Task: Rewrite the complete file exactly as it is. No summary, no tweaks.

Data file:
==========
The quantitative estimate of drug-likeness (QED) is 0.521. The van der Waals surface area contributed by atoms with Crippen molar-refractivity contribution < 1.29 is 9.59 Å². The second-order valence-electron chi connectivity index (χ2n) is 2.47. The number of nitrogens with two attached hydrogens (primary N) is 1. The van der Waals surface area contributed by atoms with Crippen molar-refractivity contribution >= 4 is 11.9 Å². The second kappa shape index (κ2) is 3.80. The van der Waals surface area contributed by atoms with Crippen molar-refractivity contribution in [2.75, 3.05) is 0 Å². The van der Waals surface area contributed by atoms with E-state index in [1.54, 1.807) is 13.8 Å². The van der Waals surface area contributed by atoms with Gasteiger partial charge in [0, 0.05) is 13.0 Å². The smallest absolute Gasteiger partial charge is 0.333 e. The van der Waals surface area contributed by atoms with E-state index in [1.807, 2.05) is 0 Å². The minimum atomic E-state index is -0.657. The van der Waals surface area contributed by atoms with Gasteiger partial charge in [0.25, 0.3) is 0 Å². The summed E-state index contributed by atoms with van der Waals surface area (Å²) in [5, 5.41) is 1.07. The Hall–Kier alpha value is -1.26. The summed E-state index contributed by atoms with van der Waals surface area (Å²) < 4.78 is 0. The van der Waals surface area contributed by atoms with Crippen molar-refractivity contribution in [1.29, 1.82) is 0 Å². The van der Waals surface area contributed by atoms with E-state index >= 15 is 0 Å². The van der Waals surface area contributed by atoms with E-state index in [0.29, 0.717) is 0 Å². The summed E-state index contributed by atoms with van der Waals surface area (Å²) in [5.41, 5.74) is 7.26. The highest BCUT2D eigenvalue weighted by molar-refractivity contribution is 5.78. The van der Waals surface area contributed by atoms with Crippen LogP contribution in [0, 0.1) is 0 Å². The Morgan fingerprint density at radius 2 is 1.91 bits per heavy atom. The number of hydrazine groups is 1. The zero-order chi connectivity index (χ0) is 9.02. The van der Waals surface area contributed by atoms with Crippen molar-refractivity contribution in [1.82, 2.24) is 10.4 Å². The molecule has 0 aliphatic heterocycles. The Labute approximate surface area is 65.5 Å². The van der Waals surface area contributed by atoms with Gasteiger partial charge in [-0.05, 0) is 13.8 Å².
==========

The quantitative estimate of drug-likeness (QED) is 0.521. The van der Waals surface area contributed by atoms with Crippen molar-refractivity contribution < 1.29 is 9.59 Å². The second-order valence-electron chi connectivity index (χ2n) is 2.47. The number of nitrogens with two attached hydrogens (primary N) is 1. The van der Waals surface area contributed by atoms with Crippen molar-refractivity contribution >= 4 is 11.9 Å². The second kappa shape index (κ2) is 3.80. The van der Waals surface area contributed by atoms with Crippen molar-refractivity contribution in [2.75, 3.05) is 0 Å². The van der Waals surface area contributed by atoms with E-state index in [1.54, 1.807) is 13.8 Å². The van der Waals surface area contributed by atoms with Gasteiger partial charge in [0, 0.05) is 13.0 Å². The smallest absolute Gasteiger partial charge is 0.333 e. The van der Waals surface area contributed by atoms with E-state index in [1.807, 2.05) is 0 Å². The minimum atomic E-state index is -0.657. The van der Waals surface area contributed by atoms with Gasteiger partial charge in [0.25, 0.3) is 0 Å². The summed E-state index contributed by atoms with van der Waals surface area (Å²) in [5, 5.41) is 1.07. The Hall–Kier alpha value is -1.26. The summed E-state index contributed by atoms with van der Waals surface area (Å²) < 4.78 is 0. The van der Waals surface area contributed by atoms with Crippen molar-refractivity contribution in [1.29, 1.82) is 0 Å². The van der Waals surface area contributed by atoms with E-state index >= 15 is 0 Å². The van der Waals surface area contributed by atoms with E-state index in [0.29, 0.717) is 0 Å². The summed E-state index contributed by atoms with van der Waals surface area (Å²) in [5.41, 5.74) is 7.26. The highest BCUT2D eigenvalue weighted by molar-refractivity contribution is 5.78. The van der Waals surface area contributed by atoms with Crippen LogP contribution in [0, 0.1) is 0 Å². The Morgan fingerprint density at radius 2 is 1.91 bits per heavy atom. The number of hydrazine groups is 1. The zero-order chi connectivity index (χ0) is 9.02. The van der Waals surface area contributed by atoms with Crippen molar-refractivity contribution in [1.82, 2.24) is 10.4 Å². The molecule has 0 aliphatic heterocycles. The Labute approximate surface area is 65.5 Å². The van der Waals surface area contributed by atoms with Gasteiger partial charge in [-0.05, 0) is 13.8 Å².